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Wednesday, 16 January 2008

Robert Burns Cottage Alloway Scotland

Robert Burns Cottage Alloway Scotland. The 'Auld Cleg Biggin' as the poet himself described his birthplace, was put up by his father, William Burnes, on seven and a half acres of ground purchased from Dr Alexander Campbell of Ayr in 1756. In it, Robert Burns was born on 25th January 1759. A few days later, an alarming incident befell the baby and his mother: an incident best described in a letter by Gilbert Burns first printed in Dr Currie's edition of 1803:

'When my father built his "clay biggin" — Robert spelt it "cley" — he put in two stone jambs, as they are called and a lintel, carrying up the chimney in his clay gable. The consequence was, that as the gable subsided, the jambs remaining firm, threw it off its centre; and, one very stormy morning, when my brother was 9 or 10 days old, a little before daylight, a part of the gable fell out, and the rest appeared so shattered, that my mother, with the young poet, had to be carried through the storm to a neighbour's house, where they remained a week till their own dwelling was adjusted.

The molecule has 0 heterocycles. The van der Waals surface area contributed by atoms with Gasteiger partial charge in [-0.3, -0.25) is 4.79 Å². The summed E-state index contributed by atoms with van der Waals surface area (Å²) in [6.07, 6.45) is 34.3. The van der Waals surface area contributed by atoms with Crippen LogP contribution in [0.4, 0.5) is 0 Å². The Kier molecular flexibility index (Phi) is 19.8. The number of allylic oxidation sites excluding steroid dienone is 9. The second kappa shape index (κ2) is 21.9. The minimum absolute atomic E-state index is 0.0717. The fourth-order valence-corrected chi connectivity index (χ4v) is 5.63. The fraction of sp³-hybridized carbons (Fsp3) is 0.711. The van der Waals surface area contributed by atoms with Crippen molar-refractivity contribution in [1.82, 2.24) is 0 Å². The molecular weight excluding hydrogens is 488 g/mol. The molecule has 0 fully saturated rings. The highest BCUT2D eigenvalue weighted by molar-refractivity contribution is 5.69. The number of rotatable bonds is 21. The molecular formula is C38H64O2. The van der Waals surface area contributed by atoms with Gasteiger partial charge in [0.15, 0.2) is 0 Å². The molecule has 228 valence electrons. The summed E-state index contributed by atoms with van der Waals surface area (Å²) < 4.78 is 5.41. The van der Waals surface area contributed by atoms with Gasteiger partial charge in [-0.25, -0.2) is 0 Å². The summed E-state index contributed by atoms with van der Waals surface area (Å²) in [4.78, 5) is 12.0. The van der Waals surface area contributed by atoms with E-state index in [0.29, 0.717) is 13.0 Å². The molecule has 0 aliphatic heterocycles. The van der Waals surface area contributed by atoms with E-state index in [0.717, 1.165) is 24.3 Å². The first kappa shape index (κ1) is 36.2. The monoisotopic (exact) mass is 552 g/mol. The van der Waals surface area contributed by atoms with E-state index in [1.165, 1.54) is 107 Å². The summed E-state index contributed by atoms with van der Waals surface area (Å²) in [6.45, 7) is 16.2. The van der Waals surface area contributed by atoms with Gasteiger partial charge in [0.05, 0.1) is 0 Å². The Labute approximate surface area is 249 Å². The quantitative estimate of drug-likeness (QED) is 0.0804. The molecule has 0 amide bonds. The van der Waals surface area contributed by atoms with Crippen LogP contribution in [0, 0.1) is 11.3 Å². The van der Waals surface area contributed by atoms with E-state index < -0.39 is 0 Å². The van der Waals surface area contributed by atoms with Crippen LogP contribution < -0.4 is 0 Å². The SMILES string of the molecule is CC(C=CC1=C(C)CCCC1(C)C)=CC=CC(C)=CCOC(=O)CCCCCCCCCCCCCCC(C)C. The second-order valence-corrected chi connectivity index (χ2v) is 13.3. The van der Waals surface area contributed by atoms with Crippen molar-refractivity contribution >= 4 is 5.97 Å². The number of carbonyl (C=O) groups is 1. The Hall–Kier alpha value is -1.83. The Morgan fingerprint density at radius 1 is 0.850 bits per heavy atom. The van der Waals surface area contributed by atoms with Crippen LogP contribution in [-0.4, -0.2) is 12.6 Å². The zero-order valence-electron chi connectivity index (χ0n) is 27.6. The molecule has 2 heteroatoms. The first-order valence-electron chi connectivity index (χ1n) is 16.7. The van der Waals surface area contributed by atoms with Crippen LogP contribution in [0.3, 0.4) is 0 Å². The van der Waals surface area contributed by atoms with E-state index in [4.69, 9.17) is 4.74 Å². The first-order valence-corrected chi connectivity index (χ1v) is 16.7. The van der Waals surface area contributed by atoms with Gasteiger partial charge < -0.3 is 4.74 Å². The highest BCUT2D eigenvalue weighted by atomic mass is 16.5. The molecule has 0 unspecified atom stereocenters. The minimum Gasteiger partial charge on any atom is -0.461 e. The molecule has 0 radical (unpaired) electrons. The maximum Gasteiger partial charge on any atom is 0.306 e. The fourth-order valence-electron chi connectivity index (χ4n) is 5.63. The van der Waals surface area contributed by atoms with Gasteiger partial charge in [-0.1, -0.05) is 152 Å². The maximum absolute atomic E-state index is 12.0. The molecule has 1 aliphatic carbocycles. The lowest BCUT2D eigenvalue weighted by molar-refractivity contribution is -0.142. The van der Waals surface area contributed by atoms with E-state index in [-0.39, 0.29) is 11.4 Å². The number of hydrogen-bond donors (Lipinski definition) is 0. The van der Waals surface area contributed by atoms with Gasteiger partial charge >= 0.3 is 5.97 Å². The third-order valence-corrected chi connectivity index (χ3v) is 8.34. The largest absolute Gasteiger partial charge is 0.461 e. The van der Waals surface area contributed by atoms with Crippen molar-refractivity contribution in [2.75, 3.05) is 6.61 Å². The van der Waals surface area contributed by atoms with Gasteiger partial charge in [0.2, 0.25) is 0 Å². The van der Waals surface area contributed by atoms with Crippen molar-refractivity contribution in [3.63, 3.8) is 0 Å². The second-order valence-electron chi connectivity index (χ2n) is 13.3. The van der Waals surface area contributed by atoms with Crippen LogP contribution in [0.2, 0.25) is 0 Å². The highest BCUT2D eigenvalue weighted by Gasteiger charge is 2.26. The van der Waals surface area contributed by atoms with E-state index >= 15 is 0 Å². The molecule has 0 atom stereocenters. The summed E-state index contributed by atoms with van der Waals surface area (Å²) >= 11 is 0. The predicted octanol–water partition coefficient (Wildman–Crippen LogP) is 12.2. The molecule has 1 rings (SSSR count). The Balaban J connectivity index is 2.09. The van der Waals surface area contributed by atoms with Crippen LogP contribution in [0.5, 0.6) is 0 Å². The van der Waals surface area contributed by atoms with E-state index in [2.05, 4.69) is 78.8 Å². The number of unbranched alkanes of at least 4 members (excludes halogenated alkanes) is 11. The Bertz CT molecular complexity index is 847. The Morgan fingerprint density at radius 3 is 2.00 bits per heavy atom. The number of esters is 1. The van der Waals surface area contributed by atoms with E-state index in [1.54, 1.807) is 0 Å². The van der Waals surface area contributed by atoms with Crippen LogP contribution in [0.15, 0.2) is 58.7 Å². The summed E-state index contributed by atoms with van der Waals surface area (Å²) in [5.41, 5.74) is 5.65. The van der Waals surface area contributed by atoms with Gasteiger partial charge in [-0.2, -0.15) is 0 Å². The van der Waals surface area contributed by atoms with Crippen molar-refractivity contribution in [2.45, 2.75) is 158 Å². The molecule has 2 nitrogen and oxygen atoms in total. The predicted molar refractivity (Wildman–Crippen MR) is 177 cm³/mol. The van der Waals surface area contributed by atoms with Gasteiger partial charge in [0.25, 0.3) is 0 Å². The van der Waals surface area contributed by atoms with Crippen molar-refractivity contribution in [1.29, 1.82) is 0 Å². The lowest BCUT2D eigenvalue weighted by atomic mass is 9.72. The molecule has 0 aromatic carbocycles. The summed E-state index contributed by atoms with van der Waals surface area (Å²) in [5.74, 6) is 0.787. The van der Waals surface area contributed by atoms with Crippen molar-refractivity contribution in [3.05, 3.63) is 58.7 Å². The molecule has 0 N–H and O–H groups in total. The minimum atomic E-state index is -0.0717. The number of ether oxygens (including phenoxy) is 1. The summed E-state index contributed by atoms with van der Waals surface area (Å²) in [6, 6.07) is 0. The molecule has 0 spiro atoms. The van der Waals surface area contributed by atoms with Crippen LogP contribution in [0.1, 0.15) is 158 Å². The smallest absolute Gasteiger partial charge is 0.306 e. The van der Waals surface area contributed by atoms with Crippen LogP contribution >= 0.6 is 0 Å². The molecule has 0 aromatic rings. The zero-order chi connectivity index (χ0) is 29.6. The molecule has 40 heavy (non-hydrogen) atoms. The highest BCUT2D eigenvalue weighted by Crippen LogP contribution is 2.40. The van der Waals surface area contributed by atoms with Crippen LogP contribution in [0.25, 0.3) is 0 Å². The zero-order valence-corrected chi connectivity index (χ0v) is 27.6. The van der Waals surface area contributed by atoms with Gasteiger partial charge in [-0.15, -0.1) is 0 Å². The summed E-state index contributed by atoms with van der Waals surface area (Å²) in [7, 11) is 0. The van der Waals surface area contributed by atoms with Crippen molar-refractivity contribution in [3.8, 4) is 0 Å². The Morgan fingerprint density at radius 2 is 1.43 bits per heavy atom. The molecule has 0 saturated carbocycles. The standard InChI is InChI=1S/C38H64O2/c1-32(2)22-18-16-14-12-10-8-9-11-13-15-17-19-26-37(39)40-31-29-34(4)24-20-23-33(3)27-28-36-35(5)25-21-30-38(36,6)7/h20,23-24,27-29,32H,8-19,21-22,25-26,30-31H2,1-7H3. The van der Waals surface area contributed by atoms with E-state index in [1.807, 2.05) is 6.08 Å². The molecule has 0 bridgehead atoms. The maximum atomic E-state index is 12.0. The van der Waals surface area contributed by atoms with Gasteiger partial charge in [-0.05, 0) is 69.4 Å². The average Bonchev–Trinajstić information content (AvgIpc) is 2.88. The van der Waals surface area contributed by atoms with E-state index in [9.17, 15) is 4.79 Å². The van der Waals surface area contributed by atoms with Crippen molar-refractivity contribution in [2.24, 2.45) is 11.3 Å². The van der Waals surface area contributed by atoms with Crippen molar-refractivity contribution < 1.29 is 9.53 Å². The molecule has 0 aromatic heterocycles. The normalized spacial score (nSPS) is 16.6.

Robert himself, in his song 'There was a lad was born in Kyle', refers to the incident:

"Our Monarch's hindmost year but ane
Was five and twenty days begun,
'Twas then a blast o' Janwar win'
Blew hansel in on Robin...."

Burns spent the first 7 years of his life in this 'but and ben', which the worthy schoolmaster John Murdoch described as 'with the exception of a little straw, literally a tabernacle of clay', until the family moved to Mount Oliphant in 1766. Murdoch, who was writing retrospectively, added: 'In this cottage, of which I myself was at times an inhabitant, I really believe there dwelt a larger portion of content than in any Palace in Europe. "The Cotter's Saturday Night" will give some idea of the temper and manners that prevailed there.'

Old Burnes thereafter let the cottage to various tenants until 1781, when it and the ground were bought by the Incorporation of Shoemakers in Ayr for £160. That body let both land and the buildings, and shortly before 1800, their first tenant turned the place into an ale house. It remained an ale house until 1881, when it was acquired by the Alloway Burns Monument Trustees, who pulled down the additional buildings added by the Incorporation of Shoemakers, and restored the 'Auld Cley Biggin' to its original proportions.

It is now the most important of the Burns Museums and contains not only many domestic relics of the poet's life, but virtually a complete collection of all editions of his work. Biography of Robert Burns. Burns Supper. Robert Burns Books. Robert Burns Songs. Free Robert Burns Books. Robert Burns Tours of Scotland.

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